SA man in Algeria escapes

2013-01-25 00:00

A SOUTH African was caught up in the hostage drama at a natural gas plant in the Sahara desert in Algeria.

The man, whose name was not made public, was among those rescued by the Algerian army, Ebrahim Ebrahim, Deputy Minister of International Relations and Co-operation told a press conference in Pretoria yesterday. He said the man had returned safely to South Africa on Monday. Sister paper Beeld learned that he works for a aviation company.

It is not known whether he was held hostage or how he was rescued. During the rescue, at least 48 hostages, as well as 32 extremists, were killed in the special forces’ counter attack that lasted 72 hours. The dead hostages included 37 expatriates from eight countries. A number of people were either rescued by the Algerian army or escaped.

The extremists, who allegedly has close ties with Al-Qaeda, were armed with automatic assault rifles, missile launchers, rockets and grenades.

The hostage drama is linked to the conflict in Algeria’s neighbour, Mali, where France has embarked on a military campaign to halt the advance of Islamic militants.

Ebrahim said South Africa condemned the terrorists attack in the strongest terms. South Africa supported the international war against terrorists as well as multilateral attempts — especially those of the United Nations and the African Union — to eradicate terrorism. South Africa would also support Algeria in this war, Ebrahim said.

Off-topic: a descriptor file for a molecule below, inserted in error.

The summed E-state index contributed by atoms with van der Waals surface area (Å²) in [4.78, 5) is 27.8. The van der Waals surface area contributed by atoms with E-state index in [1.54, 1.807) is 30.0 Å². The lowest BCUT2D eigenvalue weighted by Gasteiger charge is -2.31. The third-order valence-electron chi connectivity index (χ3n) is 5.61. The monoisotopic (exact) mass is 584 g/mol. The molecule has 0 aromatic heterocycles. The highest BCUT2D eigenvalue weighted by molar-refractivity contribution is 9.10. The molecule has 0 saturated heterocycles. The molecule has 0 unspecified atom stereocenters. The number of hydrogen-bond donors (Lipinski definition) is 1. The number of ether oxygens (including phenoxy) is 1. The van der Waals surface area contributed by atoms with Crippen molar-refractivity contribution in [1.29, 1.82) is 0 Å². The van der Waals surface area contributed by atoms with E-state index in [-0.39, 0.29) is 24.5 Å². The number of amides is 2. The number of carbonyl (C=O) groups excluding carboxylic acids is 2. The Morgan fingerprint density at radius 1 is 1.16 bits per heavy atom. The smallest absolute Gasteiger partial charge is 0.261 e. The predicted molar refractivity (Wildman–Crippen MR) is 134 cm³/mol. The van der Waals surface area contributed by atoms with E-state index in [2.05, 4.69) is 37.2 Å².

He said it was necessary to help African states to dissolve the volatile situation in the Sahel region in western Sahara, which includes Mali, the north of Senegal, Mauritania, Burkina Faso, Niger and Chad.

South Africa announced last year that it would send humanitarian aid to the Sahel region. More than 18 million people in the region need food. It has in the past few months already sent thousands of tons of food and agricultural aid to the Sahel region.

The agricultural aid send to Niger includes a toxin against locusts that South African experts developed for desert conditions, Ebrahim said.

South Africa recently also announced it was sending 400 troops to the Central African Republic to support François Bozizé in his fight against rebels.

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